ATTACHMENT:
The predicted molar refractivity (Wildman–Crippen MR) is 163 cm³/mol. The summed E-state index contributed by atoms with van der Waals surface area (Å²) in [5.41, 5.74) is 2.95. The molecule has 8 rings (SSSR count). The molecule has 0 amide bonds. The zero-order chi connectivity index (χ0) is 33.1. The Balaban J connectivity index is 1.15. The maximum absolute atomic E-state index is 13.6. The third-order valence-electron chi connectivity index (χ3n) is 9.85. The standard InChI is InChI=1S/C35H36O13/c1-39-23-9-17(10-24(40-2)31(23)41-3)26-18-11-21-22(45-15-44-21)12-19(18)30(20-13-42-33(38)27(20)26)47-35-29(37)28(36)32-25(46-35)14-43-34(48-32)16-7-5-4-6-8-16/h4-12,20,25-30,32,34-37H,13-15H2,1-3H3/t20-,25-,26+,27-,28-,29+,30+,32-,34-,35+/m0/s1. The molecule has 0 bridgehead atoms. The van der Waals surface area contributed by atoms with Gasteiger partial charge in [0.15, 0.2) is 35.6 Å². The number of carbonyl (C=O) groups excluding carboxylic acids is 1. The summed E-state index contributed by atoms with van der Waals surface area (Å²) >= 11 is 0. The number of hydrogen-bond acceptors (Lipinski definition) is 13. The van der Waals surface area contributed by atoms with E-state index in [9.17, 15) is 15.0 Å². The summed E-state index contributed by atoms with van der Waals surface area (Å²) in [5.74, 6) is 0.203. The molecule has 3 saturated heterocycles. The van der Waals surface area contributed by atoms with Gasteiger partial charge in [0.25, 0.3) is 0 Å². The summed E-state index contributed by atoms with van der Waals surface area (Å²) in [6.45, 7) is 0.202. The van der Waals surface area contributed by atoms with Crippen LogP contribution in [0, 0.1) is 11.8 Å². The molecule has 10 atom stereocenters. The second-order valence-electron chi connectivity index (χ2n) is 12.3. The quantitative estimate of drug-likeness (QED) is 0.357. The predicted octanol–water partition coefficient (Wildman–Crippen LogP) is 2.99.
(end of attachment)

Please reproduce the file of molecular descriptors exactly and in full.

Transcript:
The predicted molar refractivity (Wildman–Crippen MR) is 163 cm³/mol. The summed E-state index contributed by atoms with van der Waals surface area (Å²) in [5.41, 5.74) is 2.95. The molecule has 8 rings (SSSR count). The molecule has 0 amide bonds. The zero-order chi connectivity index (χ0) is 33.1. The Balaban J connectivity index is 1.15. The maximum absolute atomic E-state index is 13.6. The third-order valence-electron chi connectivity index (χ3n) is 9.85. The standard InChI is InChI=1S/C35H36O13/c1-39-23-9-17(10-24(40-2)31(23)41-3)26-18-11-21-22(45-15-44-21)12-19(18)30(20-13-42-33(38)27(20)26)47-35-29(37)28(36)32-25(46-35)14-43-34(48-32)16-7-5-4-6-8-16/h4-12,20,25-30,32,34-37H,13-15H2,1-3H3/t20-,25-,26+,27-,28-,29+,30+,32-,34-,35+/m0/s1. The molecule has 0 bridgehead atoms. The van der Waals surface area contributed by atoms with Gasteiger partial charge in [0.15, 0.2) is 35.6 Å². The number of carbonyl (C=O) groups excluding carboxylic acids is 1. The summed E-state index contributed by atoms with van der Waals surface area (Å²) >= 11 is 0. The number of hydrogen-bond acceptors (Lipinski definition) is 13. The van der Waals surface area contributed by atoms with E-state index in [9.17, 15) is 15.0 Å². The summed E-state index contributed by atoms with van der Waals surface area (Å²) in [5.74, 6) is 0.203. The molecule has 3 saturated heterocycles. The van der Waals surface area contributed by atoms with Gasteiger partial charge in [0.25, 0.3) is 0 Å². The summed E-state index contributed by atoms with van der Waals surface area (Å²) in [6.45, 7) is 0.202. The van der Waals surface area contributed by atoms with Crippen LogP contribution in [0, 0.1) is 11.8 Å². The molecule has 10 atom stereocenters. The second-order valence-electron chi connectivity index (χ2n) is 12.3. The quantitative estimate of drug-likeness (QED) is 0.357. The predicted octanol–water partition coefficient (Wildman–Crippen LogP) is 2.99.